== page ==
Another year, another day younger. 2010 was a landmark year in the field of anti-aging. From skin preservation technology to groundbreaking research in life extension, everything old is new again. If it's not, it will be. Here's a look at how we're tapping the fountain of youth now and what's in store for the future.
2010: This year, prospective patients were able to consult with plastic surgeons without leaving home. SurgeonHouseCall.com allowed users to get personalized age reversal plans from one of 80 board certified surgeons. Meanwhile, an Advanced Aging Simulation machine, which can visually map your aging process made its debut in a New Jersey Research facility. Cue Botox. The filler is no longer a stopgap but a preventative measure to protect skin from future wrinkling. In topical breakthroughs, The International Stem Cell Corporation released a much-touted line of wrinkle-reducing products with extracts derived from unfertilized eggs. The line became available worldwide this month, and results sound promising. And don't forget Demi Moore's rumored go-to treatment, Thermage. The skin-tightening process employs radio frequency to tighten collagen and stimulate growth for smoother skin.
2015: With the pharmaceutical industry and even the military pushing for age reversal magic pills, the near future could look a lot younger. Researchers are looking at anti-aging on a cellular level and finding promising results in slowing age-related illnesses. Meanwhile, a drug called resvertrol, derived from a compound in red wine, was found to reproduce the anti-aging affects of a calorie-restricted diet. Some advocates expected it to add 10 healthy years to a life span. It's also been suggested to cure Alzheimer's and treat diabetes. Concern over its effects on the kidney halted progress this year, but don't count it out yet. The $720 million investment from GlaxoSmithKline won't be flushed down the drain. In five years we'll also have more information on testosterone gel, the topical steroid believed to restore libido and general livelihood in aging men. A five-year study into the little-researched product will be concluded and likely open the door for more improvements.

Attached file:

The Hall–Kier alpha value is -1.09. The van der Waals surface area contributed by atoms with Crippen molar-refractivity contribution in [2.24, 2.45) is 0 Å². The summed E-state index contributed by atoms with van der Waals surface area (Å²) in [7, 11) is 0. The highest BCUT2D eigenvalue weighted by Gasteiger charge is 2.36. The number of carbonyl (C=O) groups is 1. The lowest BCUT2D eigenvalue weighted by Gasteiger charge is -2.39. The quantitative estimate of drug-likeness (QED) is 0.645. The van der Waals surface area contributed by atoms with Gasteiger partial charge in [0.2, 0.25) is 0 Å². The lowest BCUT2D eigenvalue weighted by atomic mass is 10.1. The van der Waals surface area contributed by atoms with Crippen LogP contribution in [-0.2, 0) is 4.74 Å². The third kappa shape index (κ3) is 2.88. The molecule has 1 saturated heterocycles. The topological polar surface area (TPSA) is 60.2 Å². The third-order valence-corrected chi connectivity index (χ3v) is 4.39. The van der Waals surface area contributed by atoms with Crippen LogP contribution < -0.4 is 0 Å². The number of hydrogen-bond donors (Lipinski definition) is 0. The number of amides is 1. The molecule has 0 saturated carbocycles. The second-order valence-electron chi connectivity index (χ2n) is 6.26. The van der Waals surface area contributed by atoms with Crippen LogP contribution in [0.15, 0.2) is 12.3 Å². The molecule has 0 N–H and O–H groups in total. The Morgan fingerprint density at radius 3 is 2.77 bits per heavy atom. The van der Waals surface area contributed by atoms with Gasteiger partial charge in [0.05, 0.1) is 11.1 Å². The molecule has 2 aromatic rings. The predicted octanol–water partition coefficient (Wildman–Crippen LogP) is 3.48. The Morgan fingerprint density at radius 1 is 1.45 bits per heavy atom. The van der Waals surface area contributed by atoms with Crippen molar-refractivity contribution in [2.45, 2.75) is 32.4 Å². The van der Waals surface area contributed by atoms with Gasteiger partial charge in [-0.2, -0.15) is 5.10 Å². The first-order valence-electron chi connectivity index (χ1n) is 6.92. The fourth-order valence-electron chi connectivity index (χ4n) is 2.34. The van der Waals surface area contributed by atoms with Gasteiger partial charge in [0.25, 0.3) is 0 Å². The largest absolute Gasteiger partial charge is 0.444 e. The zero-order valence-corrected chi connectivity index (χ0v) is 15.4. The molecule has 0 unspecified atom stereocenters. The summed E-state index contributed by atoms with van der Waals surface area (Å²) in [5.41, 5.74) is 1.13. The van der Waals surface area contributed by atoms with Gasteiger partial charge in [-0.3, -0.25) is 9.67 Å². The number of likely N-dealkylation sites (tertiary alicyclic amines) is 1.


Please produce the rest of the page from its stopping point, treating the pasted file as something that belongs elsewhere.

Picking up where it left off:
2020: In ten years, we could already be on the path to turning the clock back. New research suggests taking supplements like creatine and ginseng in our 40's can slow the aging process for both the mind and the body. So those who start now, could see real results in a decade.
2030 and beyond: In November, a Harvard study found that altering DNA in mice could actually have a Benjamin Buttons effect. "When the Harvard researchers bred prematurely aged mice and then used a drug to flip on the telomerase gene, the rodents become young again," writes anti-aging expert Arlene Weintraub on the Huffington Post. Unfortunately, it could be decades before it's available for human consumption. That's not all we have to look forward too. One cosmetic surgeon is working on building functional wings that could be surgically implanted in human backs. That would take anti-aging to a macro level, turning contemporary humans into hybrid pterodactyls. Suddenly, Botox doesn't seem so scary.
Related on Shine: